The Premium Processing Service for Certain Form I-129 Petitions

 

Introduction to Premium Processing for Form I-129 Petitions

form I-129 petitionThe United States Citizenship and Immigration Services (USCIS) allows certain petitioners who have filed a Form I-129, Petition for a Nonimmigrant Worker, to request speedy processing of the Form I-129 through the Premium Processing Service. In order to request premium processing, the petitioner must have filed a Form I-129 in a category that allows for premium processing, and must file a Form I-907, Request for Premium Processing Service, along with a fee. This article will explain the rules and benefits of the Premium Processing Service for nonimmigrant work visa petitions. To learn about using the Premium Processing Service to request premium processing of a Form I-140, Immigrant Petition for Alien Worker, please follow this link.

How Does the Premium Processing Service Work?

USCIS guarantees 15-calendar day processing of a Form I-129 through the Premium Processing Service. The 15-day period begins when USCIS receives USCIS will refund the premium processing fee if it fails to process the Form I-129 within 15 calendar days of the receipt of the Form I-129 with the Form I-907.1

It is important to note that “processed” does not necessarily mean that the Form I-129 will be approved or denied within 15 days. Rather, “processed” means that the petitioner should have a response from the USCIS within 15 days. The response may be an:

  • Approval;
  • Denial;
  • Request for Evidence (RFE);
  • Notice of Intent to Deny;
  • Notice of an investigation for fraud or misrepresentation.2

If the USCIS issues a RFE or a Notice of Intent to Deny, the 15-day clock will start anew once USCIS receives a complete response from the petitioner.

Which Form I-129 Petitions Are Eligible for Premium Processing?

The following chart courtesy of the USCIS website lists the types of immigrant petitions that are eligible for premium processing:

Designated Classification

Within Form I-129

Corresponding
Nonimmigrant
 Classification

Availability Date1

termination date2

Treaty Trader

E-1

June 1, 2001

 

Treaty Investor

E-2

June 1, 2001

 

Alien in Specialty Occupation

H-1B

July 30, 2001

 

Temporary Worker performing nonagricultural services

H-2B3

June 1, 2001

Resumed May 1, 2013

 

Trainee or Special Education Exchange Visitor

H-3

June 1, 2001

 

Intracompany Transferee, Executive or Manager Capacity

L-1A

June 1, 2001

 

Intracompany Transferee, Specialized Knowledge Professional

L-1B

June 1, 2001

 

A petitioner meeting certain requirements which seeks continuous approval of itself and some or all of its parents, branches, subsidiaries, and affiliates

LZ

(Blanket L-1)

June 1, 2001

 

Alien of extraordinary ability or achievements in the sciences, arts, education, business, or athletics

O-1

June 1, 2001

 

Alien providing essential support services for a principal O-1 alien

O-2

June 1, 2001

 

Internationally recognized athlete or member of an internationally recognized entertainment group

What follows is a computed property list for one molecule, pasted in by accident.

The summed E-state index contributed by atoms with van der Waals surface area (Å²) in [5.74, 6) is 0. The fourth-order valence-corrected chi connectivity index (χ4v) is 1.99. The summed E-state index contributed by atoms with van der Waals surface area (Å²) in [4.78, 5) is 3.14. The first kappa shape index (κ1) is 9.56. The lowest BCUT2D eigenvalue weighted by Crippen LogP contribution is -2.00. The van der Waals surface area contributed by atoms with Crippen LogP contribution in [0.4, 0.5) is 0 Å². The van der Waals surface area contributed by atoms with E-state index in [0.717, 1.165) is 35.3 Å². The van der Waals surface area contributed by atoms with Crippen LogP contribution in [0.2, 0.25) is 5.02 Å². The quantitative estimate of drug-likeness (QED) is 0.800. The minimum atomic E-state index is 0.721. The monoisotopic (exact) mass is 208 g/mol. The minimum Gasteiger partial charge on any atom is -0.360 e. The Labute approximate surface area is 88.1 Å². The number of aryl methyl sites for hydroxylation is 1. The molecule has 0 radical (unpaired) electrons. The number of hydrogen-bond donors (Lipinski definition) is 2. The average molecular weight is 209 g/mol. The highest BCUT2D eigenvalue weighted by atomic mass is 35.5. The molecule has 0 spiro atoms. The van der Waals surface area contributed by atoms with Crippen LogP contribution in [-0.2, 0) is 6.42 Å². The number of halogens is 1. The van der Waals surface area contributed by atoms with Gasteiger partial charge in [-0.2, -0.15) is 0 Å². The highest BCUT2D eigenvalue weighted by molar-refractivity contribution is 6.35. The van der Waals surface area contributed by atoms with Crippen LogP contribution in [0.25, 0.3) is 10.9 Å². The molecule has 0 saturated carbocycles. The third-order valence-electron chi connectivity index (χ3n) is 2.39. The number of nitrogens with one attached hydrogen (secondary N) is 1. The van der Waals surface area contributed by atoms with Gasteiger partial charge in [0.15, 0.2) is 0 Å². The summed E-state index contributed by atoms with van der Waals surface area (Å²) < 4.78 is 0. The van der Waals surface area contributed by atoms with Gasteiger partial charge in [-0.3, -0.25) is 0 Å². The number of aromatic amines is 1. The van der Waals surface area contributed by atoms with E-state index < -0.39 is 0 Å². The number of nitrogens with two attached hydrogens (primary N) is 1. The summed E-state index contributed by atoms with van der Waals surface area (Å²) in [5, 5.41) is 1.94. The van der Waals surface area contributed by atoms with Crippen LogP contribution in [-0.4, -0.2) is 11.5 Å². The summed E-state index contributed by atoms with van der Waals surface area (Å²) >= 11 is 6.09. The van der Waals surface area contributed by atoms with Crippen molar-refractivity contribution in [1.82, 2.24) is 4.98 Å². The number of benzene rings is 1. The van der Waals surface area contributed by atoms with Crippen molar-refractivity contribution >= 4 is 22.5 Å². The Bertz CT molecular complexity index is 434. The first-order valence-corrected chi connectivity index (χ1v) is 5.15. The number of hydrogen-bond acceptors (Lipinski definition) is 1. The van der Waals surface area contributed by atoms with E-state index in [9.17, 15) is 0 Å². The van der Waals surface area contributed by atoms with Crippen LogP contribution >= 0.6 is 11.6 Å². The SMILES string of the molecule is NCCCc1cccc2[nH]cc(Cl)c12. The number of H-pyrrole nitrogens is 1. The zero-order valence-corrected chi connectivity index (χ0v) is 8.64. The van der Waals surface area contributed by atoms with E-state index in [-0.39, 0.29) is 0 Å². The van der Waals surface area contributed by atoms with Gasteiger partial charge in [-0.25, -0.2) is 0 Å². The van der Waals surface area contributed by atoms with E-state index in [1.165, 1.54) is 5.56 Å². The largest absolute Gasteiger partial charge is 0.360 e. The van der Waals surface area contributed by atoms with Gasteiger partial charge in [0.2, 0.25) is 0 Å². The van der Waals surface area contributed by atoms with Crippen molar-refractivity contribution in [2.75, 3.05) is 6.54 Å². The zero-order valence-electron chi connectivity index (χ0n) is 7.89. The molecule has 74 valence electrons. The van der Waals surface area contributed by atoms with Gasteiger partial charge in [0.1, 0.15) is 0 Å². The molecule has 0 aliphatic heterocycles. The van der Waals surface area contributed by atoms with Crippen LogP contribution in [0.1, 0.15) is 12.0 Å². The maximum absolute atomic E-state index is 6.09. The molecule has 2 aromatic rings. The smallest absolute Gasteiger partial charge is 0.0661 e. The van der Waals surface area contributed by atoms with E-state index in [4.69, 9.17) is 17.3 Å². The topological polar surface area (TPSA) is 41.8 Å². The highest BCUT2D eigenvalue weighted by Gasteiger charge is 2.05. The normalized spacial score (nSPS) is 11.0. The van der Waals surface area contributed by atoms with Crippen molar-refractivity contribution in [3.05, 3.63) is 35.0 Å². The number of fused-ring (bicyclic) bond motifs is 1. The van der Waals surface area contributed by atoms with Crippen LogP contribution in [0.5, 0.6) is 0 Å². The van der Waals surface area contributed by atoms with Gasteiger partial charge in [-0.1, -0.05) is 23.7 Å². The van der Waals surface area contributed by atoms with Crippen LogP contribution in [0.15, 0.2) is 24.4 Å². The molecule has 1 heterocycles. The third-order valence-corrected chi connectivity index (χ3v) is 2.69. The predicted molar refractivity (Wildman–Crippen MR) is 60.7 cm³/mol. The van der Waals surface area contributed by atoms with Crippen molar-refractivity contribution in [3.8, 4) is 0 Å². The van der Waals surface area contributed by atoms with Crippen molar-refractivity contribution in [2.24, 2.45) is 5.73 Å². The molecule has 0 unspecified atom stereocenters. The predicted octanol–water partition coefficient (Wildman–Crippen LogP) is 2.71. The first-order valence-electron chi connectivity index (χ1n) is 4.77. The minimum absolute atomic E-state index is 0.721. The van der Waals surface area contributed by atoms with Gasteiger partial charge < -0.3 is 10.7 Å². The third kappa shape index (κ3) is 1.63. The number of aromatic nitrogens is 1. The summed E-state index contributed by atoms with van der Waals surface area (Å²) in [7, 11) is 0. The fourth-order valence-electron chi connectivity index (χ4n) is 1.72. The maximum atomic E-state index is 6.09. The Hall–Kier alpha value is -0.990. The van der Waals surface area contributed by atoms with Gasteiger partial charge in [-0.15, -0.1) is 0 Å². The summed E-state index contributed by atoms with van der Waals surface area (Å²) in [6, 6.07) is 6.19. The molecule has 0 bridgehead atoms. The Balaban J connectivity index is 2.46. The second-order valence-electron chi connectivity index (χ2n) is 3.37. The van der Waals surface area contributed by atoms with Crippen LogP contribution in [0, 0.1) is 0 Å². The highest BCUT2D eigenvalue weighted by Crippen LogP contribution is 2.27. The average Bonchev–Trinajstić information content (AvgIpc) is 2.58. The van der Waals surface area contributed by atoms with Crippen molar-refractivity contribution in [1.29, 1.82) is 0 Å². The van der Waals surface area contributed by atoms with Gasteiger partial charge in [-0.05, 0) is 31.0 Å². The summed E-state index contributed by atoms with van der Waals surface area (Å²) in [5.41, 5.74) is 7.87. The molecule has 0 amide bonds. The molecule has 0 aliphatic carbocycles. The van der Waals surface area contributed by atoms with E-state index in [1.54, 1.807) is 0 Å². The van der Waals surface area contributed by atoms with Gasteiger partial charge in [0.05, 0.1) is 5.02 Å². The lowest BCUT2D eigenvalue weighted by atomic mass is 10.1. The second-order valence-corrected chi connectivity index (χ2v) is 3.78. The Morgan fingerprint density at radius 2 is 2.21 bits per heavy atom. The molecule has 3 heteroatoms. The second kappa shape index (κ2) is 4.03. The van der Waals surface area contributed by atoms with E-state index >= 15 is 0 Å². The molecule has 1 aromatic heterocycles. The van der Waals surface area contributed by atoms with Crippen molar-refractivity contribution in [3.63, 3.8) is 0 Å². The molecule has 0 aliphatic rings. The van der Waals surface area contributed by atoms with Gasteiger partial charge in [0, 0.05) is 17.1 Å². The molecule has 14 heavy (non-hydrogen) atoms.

P-1

June 1, 2001

 

Essential Support Alien, highly skilled, who performs support services essential to the successful performance of the principal P-1 alien

P-1S

June 1, 2001

 

Artist or Entertainer under a Reciprocal Exchange Program

P-2

June 1, 2001

 

Essential Support Alien, highly skilled, who performs support services essential to the successful performance of the principal P-2 alien

P-2S

June 1, 2001

 

Artist or Entertainer in a Culturally Unique Program

P-3

June 1, 2001

 

Essential Support Alien, highly skilled, who performs support services essential to the successful performance of the principal P-3 alien

P-3S

June 1, 2001

 

International cultural exchange alien

Q-1

June 1, 2001

 

Alien in a Religious occupation

R-1

July 30, 2001 and reinstated July 20, 20094

 

NAFTA professional, Canada

TN-1

July 30, 2001

 

NAFTA professional, Mexico

TN-2

July 30, 2001

 
  1. The availability date is the date that the classification was initially deemed eligible for Premium Processing Service.
  2. The termination date reflects the last day that USCIS accepted filings requesting that specific classification. If a date is entered in this column, that classification is currently ineligible for filing.
  3. On March 5, 2015, USCIS suspended the adjudication of Form I-129 H-2B petitions. As a result, effective March 6, 2015, USCIS will not accept premium processing requests for H-2B petitions. If a petitioner requested premium processing before March 5, 2015 and the agency did not act on the case within the 15 calendar day period, USCIS will issue a refund. USCIS lifted the temporary suspension of the adjudication of Form I-129 H-2B petitions on March 17, 2015 but premium processing requests for H-2B petitions remain suspended. On April 17, 2015, USCIS announced that it would resume processing premium processing request on April 20, 2015.
  4. Premium Processing for nonimmigrant religious worker visa petitions was initially suspended on November 28, 2006. On July 20, 2009, USCIS resumed acceptance of Form I-907 for I-129 petitions seeking R-1 classification but only from those petitioners who have previously completed a successful on-site inspection at the location where the beneficiary will be employed.

If a Form I-129 is for an immigrant visa category not listed on the chart, it is not eligible for premium processing.

USCIS notes that the Premium Processing Service is currently suspended for all Form I-129 petitions that request either a change of status or an initial grant of status for beneficiaries within the Commonwealth of the Northern Mariana Islands.

Premium processing does not accord any special cap benefits to H1B, H2B, and certain H3 classifications that have annual cap restrictions. Therefore, a petitioner should check if the Form I-129 in question in a cap-subject category is eligible for processing before requesting premium processing. If necessary, USCIS will apply a random selection process to all cap-subject petitions received in a given date when a sufficient number of petitions have been received to reach the cap. If a petition that was filed with a premium processing request is not selected, the fee will be returned.